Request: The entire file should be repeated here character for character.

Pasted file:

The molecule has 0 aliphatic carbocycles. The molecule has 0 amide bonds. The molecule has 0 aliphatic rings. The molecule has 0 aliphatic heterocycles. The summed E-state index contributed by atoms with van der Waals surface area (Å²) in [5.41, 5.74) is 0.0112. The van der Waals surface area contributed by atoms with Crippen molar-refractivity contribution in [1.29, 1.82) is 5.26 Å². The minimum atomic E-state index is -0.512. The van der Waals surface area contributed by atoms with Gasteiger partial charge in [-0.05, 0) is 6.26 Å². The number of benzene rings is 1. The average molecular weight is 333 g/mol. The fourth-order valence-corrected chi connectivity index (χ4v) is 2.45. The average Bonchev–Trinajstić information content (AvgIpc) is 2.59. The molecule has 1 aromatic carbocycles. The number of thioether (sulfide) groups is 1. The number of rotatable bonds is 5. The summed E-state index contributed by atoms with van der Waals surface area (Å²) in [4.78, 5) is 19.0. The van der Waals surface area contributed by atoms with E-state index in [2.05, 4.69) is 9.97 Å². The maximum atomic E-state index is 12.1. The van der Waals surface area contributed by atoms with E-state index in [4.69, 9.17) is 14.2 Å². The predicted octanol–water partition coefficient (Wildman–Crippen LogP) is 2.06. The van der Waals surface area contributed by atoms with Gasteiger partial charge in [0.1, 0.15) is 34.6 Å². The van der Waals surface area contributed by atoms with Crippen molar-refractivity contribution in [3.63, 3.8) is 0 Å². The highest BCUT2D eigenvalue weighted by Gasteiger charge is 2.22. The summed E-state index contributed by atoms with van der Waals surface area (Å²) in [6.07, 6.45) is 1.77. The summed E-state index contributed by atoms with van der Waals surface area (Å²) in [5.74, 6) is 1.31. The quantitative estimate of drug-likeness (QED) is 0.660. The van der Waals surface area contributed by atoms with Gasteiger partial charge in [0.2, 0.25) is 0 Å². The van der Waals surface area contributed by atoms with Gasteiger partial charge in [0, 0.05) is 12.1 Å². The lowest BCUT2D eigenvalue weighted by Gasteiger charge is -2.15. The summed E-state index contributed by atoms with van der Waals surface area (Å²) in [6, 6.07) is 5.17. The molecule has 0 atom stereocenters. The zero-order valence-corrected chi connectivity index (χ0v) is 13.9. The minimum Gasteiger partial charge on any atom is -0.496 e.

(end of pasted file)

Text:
The molecule has 0 aliphatic carbocycles. The molecule has 0 amide bonds. The molecule has 0 aliphatic rings. The molecule has 0 aliphatic heterocycles. The summed E-state index contributed by atoms with van der Waals surface area (Å²) in [5.41, 5.74) is 0.0112. The van der Waals surface area contributed by atoms with Crippen molar-refractivity contribution in [1.29, 1.82) is 5.26 Å². The minimum atomic E-state index is -0.512. The van der Waals surface area contributed by atoms with Gasteiger partial charge in [-0.05, 0) is 6.26 Å². The number of benzene rings is 1. The average molecular weight is 333 g/mol. The fourth-order valence-corrected chi connectivity index (χ4v) is 2.45. The average Bonchev–Trinajstić information content (AvgIpc) is 2.59. The molecule has 1 aromatic carbocycles. The number of thioether (sulfide) groups is 1. The number of rotatable bonds is 5. The summed E-state index contributed by atoms with van der Waals surface area (Å²) in [4.78, 5) is 19.0. The van der Waals surface area contributed by atoms with E-state index in [2.05, 4.69) is 9.97 Å². The maximum atomic E-state index is 12.1. The van der Waals surface area contributed by atoms with E-state index in [4.69, 9.17) is 14.2 Å². The predicted octanol–water partition coefficient (Wildman–Crippen LogP) is 2.06. The van der Waals surface area contributed by atoms with Gasteiger partial charge in [0.1, 0.15) is 34.6 Å². The van der Waals surface area contributed by atoms with Crippen molar-refractivity contribution in [3.63, 3.8) is 0 Å². The highest BCUT2D eigenvalue weighted by Gasteiger charge is 2.22. The summed E-state index contributed by atoms with van der Waals surface area (Å²) in [6.07, 6.45) is 1.77. The summed E-state index contributed by atoms with van der Waals surface area (Å²) in [5.74, 6) is 1.31. The quantitative estimate of drug-likeness (QED) is 0.660. The van der Waals surface area contributed by atoms with Gasteiger partial charge in [0.2, 0.25) is 0 Å². The van der Waals surface area contributed by atoms with Gasteiger partial charge in [0, 0.05) is 12.1 Å². The lowest BCUT2D eigenvalue weighted by Gasteiger charge is -2.15. The summed E-state index contributed by atoms with van der Waals surface area (Å²) in [6, 6.07) is 5.17. The molecule has 0 atom stereocenters. The zero-order valence-corrected chi connectivity index (χ0v) is 13.9. The minimum Gasteiger partial charge on any atom is -0.496 e.